Chicago Cubs: Rowan Wick has solidified his spot on roster

(Photo by David Banks/ Getty Images)
(Photo by David Banks/ Getty Images) /

Rowan Wick has pitched too well for the Chicago Cubs to send him back to Triple-A and should have a solidified spot on the team’s roster.

The Chicago Cubs have experienced their fair share of bullpen woes this season. And while the group is full of good arms, one has stood out among the rest lately: Rowan Wick.

Wick, whom the Cubs acquired from the San Diego Padres in a lowkey trade on Nov. 20, 2018, has bounced back-and-forth between Triple-A Iowa and the Cubs this season. No matter where he’s pitched, though, he’s been more than reliable.

Following his outing on Friday against the Milwaukee Brewers, the 26-year-old right-hander holds a 2.25 ERA in 11 outings, striking out 13 batters in 12 innings. He’s been even better with Iowa, holding a 1.80 ERA in 27 games (35 innings), striking out 44 batters compared to a measly nine walks.

Wick’s Triple-A success led to the Cubs promoting him again on July 22, and since returning to the big leagues, he’s pitched six-straight scoreless outings. His success on the mound has earned him a place in Joe Maddon’s circle of trust, with the Cubs manager calling his number is several key moments over the weekend.

Take Saturday, for example; the Brewers scored a pair of runs in the eighth inning to knot the score at 2-2. With the go-ahead run on second, Wick came on and struck out Eric Thames, ending the Brewers’ threat. Although the Cubs eventually lost the game in extra innings, Wick came up huge.

Wick also retired the St. Louis Cardinals in order on Tuesday recording a pair of strikeouts as the Cubs were clinging to a 2-0 lead.

Yeah, that’ll do. Except now, the Cubs have an interesting decision to make ahead of their next game.

Cole Hamels will be activated from the 10-day injured list (left oblique strain) on Saturday to start against the Brewers. Someone will have to be sent out to make space for Hamels on the active roster.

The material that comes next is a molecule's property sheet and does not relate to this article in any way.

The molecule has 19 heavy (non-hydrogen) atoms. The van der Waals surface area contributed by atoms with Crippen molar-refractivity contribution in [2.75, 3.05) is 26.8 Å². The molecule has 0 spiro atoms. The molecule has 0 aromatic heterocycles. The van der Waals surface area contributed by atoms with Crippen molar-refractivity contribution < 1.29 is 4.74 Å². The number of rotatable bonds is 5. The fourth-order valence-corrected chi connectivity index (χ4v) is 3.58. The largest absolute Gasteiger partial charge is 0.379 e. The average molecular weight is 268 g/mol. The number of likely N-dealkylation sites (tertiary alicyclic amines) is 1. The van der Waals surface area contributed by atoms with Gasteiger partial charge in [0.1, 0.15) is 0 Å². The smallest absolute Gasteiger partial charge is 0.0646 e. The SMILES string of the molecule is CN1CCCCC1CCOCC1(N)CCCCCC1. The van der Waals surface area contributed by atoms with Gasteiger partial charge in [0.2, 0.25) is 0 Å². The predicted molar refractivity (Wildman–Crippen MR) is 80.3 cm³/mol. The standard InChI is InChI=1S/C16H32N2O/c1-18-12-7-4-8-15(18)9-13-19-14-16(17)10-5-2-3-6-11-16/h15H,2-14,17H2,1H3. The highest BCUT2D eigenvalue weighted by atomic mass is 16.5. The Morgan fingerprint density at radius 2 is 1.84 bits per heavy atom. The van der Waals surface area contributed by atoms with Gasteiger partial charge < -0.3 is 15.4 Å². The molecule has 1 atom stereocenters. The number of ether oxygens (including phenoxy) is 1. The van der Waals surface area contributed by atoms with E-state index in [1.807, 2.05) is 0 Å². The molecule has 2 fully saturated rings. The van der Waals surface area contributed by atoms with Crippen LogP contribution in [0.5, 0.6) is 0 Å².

Wick and left-hander Kyle Ryan are the only Cubs relievers with minor league options remaining. Ryan has been excellent this season — 3.02 ERA, 49 games — and is one of two Cubs lefties in the bullpen, along with Derek Holland. Ryan, therefore, is going nowhere.

With how Wick has pitched, though, there should be no possibility of the Cubs demoting him back to Iowa. Team president Theo Epstein preached over the offseason that the Cubs would emphasize results over pedigree in 2019.

Amid the Cubs recent trade deadline acquisitions, Maddon said that it’s “big boy time” and he can’t worry about getting players at-bats for the sake of development over those who give the team the best chance to win.

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Although Maddon was talking specifically about Cubs position players due to the group’s versatility, the mindset should be the same with pitchers.

Just Wednesday, the Cubs dealt embattled reliever Carl Edwards Jr. to the San Diego Padres. Rather than continue putting Edwards into games in hopes of him turning a corner, the Cubs moved on from him.

While it’s true that Edwards needed a change of scenery, the Cubs likely wouldn’t have brought him back from Triple-A until September. So, when it comes to Wick, the Cubs can’t afford to send him down just because he’s a reliever with options.

Therefore, someone else will have to lose their roster spot instead of Wick. The Cubs could send a position player to Iowa to clear a space for Hamels, but if they don’t want to carry 14 pitchers, Brad Brach seems to be the odd man out.

Brach joined the Cubs on a one-year, $3 million deal (with a mutual 2020 option) in February, though it’s been a tough going for him this season. The 33-year-old holds a 6.13 ERA in 42 outings and has pitched just eight times since July.

Maddon has used Brach when the Chicago Cubs are trailing or when high-leverage arms (Brandon Kintzler, Steve Cishek, etc.) aren’t available. Wick has been the more valuable pitcher to the Cubs.

It might be a tough decision to make, but designating Brach for assignment is the wisest one to make. Perhaps he will clear waivers, allowing the Cubs to stash him in Iowa until active rosters expand to 40 in September.

Next. Winter should provide Cubs with roster clarity. dark

If another team claims Brach on waivers, the Cubs still have other relievers waiting in the wings, should they need one. It might be unfair to Brach, but the Chicago Cubs can’t hang onto him just because they signed him in free agency. Wick has earned his place with the team, and he’s the best option for the Cubs right now.